Title 28 U.S.C. § 636(b)(1)(A) authorizes the Court to “reconsider any pretrial matter . . . where it has been shown that the magistrate judge's order is clearly erroneous or contrary to law.” Id.; see also Fed. R. Civ. P. 72 (“The district judge in [a] case [in which a magistrate judge has issued an order on a nondispositive pretrial matter] must consider timely objections and modify or set aside any part of the order that is clearly erroneous or is contrary to law.”). “A finding is ‘clearly erroneous' when although there is evidence to support it, the reviewing court on the entire evidence is left with the definite and firm conviction that a mistake has been committed.” United States v. U.S. Gypsum Co., 333 U.S. 364, 395 (1948).

         Noting the Eighth Circuit has cautioned that “the exclusion of critical testimony by unlisted witnesses is disfavored, ” Morfeld v. Kehm, 803 F.2d 1452, 1455 (8th Cir. 1986), St. Jude argues, among other things, that the magistrate judge erred in prohibiting St. Jude from taking Dr. Van De Graaff's deposition and excluding his testimony at trial. The Court agrees.

         Federal Rule of Civil Procedure 26(a)(3)(A) requires each party to file certain information about the non-impeachment witnesses “the party expects to present [at trial] and those it may call if the need arises.” By rule, a party must disclose its witnesses “at least 30 days before trial” “[u]nless the court orders otherwise.” Fed.R.Civ.P. 26(a)(3)(B). In this case, the magistrate judge ordered each party to disclose its trial witnesses by June 30, 2016.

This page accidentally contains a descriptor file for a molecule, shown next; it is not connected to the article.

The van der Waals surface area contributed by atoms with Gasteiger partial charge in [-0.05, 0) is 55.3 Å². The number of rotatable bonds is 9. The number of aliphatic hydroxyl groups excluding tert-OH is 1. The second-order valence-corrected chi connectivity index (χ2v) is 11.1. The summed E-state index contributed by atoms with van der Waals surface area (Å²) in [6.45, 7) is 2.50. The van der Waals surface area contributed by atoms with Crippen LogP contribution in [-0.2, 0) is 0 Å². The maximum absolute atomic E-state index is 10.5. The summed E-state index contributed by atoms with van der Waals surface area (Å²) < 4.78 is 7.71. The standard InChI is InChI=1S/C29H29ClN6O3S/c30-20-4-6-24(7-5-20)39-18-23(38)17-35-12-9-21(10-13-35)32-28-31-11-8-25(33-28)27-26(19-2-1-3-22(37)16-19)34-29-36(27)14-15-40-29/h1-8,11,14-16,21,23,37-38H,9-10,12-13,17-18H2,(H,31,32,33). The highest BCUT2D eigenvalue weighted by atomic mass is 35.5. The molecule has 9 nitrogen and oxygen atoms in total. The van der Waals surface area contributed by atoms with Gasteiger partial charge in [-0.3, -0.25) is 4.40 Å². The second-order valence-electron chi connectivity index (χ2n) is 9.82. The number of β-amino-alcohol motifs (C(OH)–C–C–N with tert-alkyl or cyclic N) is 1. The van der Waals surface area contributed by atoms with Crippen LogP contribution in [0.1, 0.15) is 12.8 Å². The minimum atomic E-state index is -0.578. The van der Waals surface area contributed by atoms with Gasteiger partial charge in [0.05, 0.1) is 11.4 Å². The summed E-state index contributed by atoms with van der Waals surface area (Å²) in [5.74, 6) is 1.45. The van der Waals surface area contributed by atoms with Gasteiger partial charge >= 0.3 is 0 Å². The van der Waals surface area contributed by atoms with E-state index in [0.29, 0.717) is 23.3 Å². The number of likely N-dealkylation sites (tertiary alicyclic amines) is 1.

St. Jude did not formally identify Dr. Van De Graaff as a witness until July 7, 2016-one week (four business days) after the deadline. When a party fails to identify a witness as required by Rule 26(a), “the district court has wide discretion to fashion a remedy or sanction as appropriate for the particular circumstances of the case.” Wegener v. Johnson, 527 F.3d 687, 692 (8th Cir. 2008) (citing Fed.R.Civ.P. 37(c)(1)). Under Rule 37(c)(1), “[t]he district court may exclude the . . . testimony as a self-executing sanction unless the party's failure to comply is substantially justified or harmless.” Id.

         “The primary purpose of the pretrial witness disclosure rule is to give parties notice of who will be called to testify, thereby avoiding unfair surprise or prejudice at trial.” Morfeld, 803 F.2d at 1455. “The rule should be applied flexibly and pragmatically and should seldom be used to bar a party's use of a witness not disclosed unless bad faith is involved.” Id. at 1456. “When fashioning a remedy, the district court should consider, inter alia, the reason for noncompliance, the surprise and prejudice to the opposing party, the extent to which allowing the . . . testimony would disrupt the order and efficiency of the trial, and the importance of the . . . testimony.” Wegener, 527 F.3d at 692.

         Applying these standards to the facts of this case, the Court concludes St. Jude's short delay in naming Dr. Van De Graaff as a fact witness was harmless and did not warrant the “harsh penalty” of excluding Dr. Van De Graaff's testimony. ELCA Enters. v. Sisco Equip. Rental & Sales, 53 F.3d 186, 190 (8th Cir. 1995). There is no question St. Jude failed to comply with the progression order, and the Court does not take St. Jude's failure lightly. See, e.g., Bradford v. DANA Corp., 249 F.3d 807, 809 (8th Cir. 2001) (“[W]e do not take case management orders lightly, and will enforce them.”); Trost, 162 F.3d at 1008 ...